Without admitting or denying the SEC’s findings, COR agreed to a settlement that requires it to not sell penny stocks deposited at COR with certain narrow exceptions and pay an $800,000 penalty.  COR also consented to a censure and to cease and desist from similar violations in the future.

The SEC investigation was conducted by Jorge G. Tenreiro, Elizabeth Baier, Michael Fioribello, and Sandeep Satwalekar in the New York office with assistance from the Enforcement Division’s Bank Secrecy Act Review Group.  The case was supervised by Lara Shalov Mehraban.  The SEC’s examination that led to the enforcement action was conducted by Edward Janowsky, Stephen Bilezikjian, and Dennis Koval, and supervised by Steven Vitulano of the New York office.

 

According to the order:

RESPONDENT

COR is a registered broker-dealer headquartered in Omaha, Nebraska. COR was previously known as Legent Clearing, LLC (“Legent”), which changed its name to COR Clearing LLC following its acquisition by COR Securities Holdings, Inc. (“CORSHI”) in January of 2012. Originally as Legent, COR has been registered with FINRA since June 4, 2002. COR derives the majority of its revenues from clearing and settlement of fixed income and equity securities for approximately 79 introducing broker-dealers (“IBDs”).

FACTS

Background

1. COR’s practice of accepting low-priced securities for deposit and subsequent sale on behalf of the customers of its introducing broker-dealer clients predates CORSHI’s acquisition of Legent in 2012. COR continued clearing sales of low-priced security deposits after the acquisition. In 2016, for example, COR ranked second among all broker-dealers in terms of the dollar value of shares deposited with a price of $1 per share or less at The Depository Trust & Clearing Corporation.

Relevant Regulatory History

2. In 2013, COR settled a FINRA action that resolved findings from multiple FINRA exams of Legent (the “FINRA Action”) from prior years. The FINRA Action focused on operational issues preceding the acquisition, but identified certain shortcomings in Legent’s AML program as well, including a failure to devote adequate attention to AML surveillance and the failure to identify or report suspicious activity in 2009 and in early 2012.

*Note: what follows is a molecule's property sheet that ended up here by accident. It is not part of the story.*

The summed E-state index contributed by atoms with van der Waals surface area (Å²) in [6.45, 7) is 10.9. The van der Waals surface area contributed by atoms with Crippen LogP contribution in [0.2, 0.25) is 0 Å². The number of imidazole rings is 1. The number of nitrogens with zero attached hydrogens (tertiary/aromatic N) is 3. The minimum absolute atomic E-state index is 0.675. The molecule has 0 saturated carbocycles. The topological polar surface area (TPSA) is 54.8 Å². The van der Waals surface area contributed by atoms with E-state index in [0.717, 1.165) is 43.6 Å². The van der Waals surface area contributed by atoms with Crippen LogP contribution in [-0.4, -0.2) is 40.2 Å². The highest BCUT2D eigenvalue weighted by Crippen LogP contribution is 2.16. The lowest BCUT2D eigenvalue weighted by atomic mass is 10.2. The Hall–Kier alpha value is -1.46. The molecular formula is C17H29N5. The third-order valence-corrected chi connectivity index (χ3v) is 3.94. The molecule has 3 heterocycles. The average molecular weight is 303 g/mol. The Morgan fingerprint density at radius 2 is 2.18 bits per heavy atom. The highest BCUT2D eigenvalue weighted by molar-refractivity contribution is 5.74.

3. Beginning in early 2012, COR’s new management began to take a number of steps to remediate the AML issues identified in the FINRA examinations that ultimately gave rise to the FINRA Action. These steps included expanding its AML-compliance staff, and implementing an automated suspicious activity software system provided by a third party vendor. As part of the settlement with FINRA, COR also hired a consulting firm to review the state of its AML compliance program and make recommendations. Subsequently, COR hired a second consulting firm (the “Consulting Firm”) to address and implement the recommendations arising from the first firm’s review.
4. Starting in early 2015 and through the issuance of a final report in January of 2016 (the “Consulting Report”), the Consulting Firm identified, among other things, a number of areas for COR to review and improve regarding the operation of the third party automated suspicious activity software licensed by COR and COR’s understanding of how this software worked.
5. For example, the third party automated suspicious activity detection software licensed by COR used 24 separate models to identify potentially suspicious activity for SAR-filing consideration (the “AML Software”). The Consulting Report identified potential problems with the AML Software, including the potential for data being loaded incorrectly or not loaded at all into the AML Software, and advised COR of the need to clearly understand the parameters that the AML Software used to identify suspicious activity.
6. Despite its efforts to implement the Consulting Firm’s recommendations between 2015 and 2016, COR experienced persistent difficulties with the operation of its AML Software relative to flagging deposit, sale, and withdrawal (“DSW”) transactions for review.

The order later goes into detail on COR’s failures to file SARs:

COR’s Failure to File SARs
12. COR cleared for sale a significant amount of penny stock that was originally deposited by its IBD’s customers. For example, between January 2015 and June 2016, approximately 193 accounts from COR’s IBDs deposited and sold blocks of low-priced securities and withdrew cash proceeds from the sale. Each DSW transaction occurred within 30 days and in amounts over $100,000, and involved multiple penny stock sales and outgoing money transfers. Nonetheless, unless another one of the modules of the AML Software flagged the transaction activity, the Software failed to alert COR’s AML staff to review a number of DSW transactions